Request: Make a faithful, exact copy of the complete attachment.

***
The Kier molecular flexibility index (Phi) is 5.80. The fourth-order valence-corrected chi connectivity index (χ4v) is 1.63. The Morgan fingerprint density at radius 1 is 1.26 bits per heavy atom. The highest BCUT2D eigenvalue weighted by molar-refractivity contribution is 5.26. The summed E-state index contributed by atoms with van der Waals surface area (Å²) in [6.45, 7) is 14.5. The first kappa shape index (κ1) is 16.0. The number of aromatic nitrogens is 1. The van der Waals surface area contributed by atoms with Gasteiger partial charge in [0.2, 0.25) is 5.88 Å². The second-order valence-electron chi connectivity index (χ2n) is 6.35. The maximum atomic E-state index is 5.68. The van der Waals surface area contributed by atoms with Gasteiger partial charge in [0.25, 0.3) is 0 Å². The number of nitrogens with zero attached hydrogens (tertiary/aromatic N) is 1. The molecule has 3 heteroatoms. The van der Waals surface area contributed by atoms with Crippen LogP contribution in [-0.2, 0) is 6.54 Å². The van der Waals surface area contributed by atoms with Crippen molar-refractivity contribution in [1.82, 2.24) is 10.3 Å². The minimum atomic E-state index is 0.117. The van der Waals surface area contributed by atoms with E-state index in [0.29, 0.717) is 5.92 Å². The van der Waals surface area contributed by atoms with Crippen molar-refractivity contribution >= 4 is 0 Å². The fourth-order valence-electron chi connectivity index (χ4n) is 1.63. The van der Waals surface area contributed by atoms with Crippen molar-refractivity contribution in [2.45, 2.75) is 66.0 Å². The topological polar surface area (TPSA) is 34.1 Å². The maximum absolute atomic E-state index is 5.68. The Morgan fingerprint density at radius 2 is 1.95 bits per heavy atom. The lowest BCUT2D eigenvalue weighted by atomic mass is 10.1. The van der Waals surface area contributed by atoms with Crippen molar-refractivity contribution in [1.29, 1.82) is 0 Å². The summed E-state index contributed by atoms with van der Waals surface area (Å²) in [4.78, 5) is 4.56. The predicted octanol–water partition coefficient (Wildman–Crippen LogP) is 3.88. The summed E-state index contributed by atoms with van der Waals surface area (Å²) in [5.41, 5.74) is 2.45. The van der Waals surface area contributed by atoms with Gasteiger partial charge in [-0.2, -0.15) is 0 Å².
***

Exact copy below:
The Kier molecular flexibility index (Phi) is 5.80. The fourth-order valence-corrected chi connectivity index (χ4v) is 1.63. The Morgan fingerprint density at radius 1 is 1.26 bits per heavy atom. The highest BCUT2D eigenvalue weighted by molar-refractivity contribution is 5.26. The summed E-state index contributed by atoms with van der Waals surface area (Å²) in [6.45, 7) is 14.5. The first kappa shape index (κ1) is 16.0. The number of aromatic nitrogens is 1. The van der Waals surface area contributed by atoms with Gasteiger partial charge in [0.2, 0.25) is 5.88 Å². The second-order valence-electron chi connectivity index (χ2n) is 6.35. The maximum atomic E-state index is 5.68. The van der Waals surface area contributed by atoms with Gasteiger partial charge in [0.25, 0.3) is 0 Å². The number of nitrogens with zero attached hydrogens (tertiary/aromatic N) is 1. The molecule has 3 heteroatoms. The van der Waals surface area contributed by atoms with Crippen LogP contribution in [-0.2, 0) is 6.54 Å². The van der Waals surface area contributed by atoms with Crippen molar-refractivity contribution in [1.82, 2.24) is 10.3 Å². The minimum atomic E-state index is 0.117. The van der Waals surface area contributed by atoms with E-state index in [0.29, 0.717) is 5.92 Å². The van der Waals surface area contributed by atoms with Crippen molar-refractivity contribution >= 4 is 0 Å². The fourth-order valence-electron chi connectivity index (χ4n) is 1.63. The van der Waals surface area contributed by atoms with Crippen molar-refractivity contribution in [2.45, 2.75) is 66.0 Å². The topological polar surface area (TPSA) is 34.1 Å². The maximum absolute atomic E-state index is 5.68. The Morgan fingerprint density at radius 2 is 1.95 bits per heavy atom. The lowest BCUT2D eigenvalue weighted by atomic mass is 10.1. The van der Waals surface area contributed by atoms with Crippen molar-refractivity contribution in [1.29, 1.82) is 0 Å². The summed E-state index contributed by atoms with van der Waals surface area (Å²) in [4.78, 5) is 4.56. The predicted octanol–water partition coefficient (Wildman–Crippen LogP) is 3.88. The summed E-state index contributed by atoms with van der Waals surface area (Å²) in [5.41, 5.74) is 2.45. The van der Waals surface area contributed by atoms with Gasteiger partial charge in [-0.2, -0.15) is 0 Å².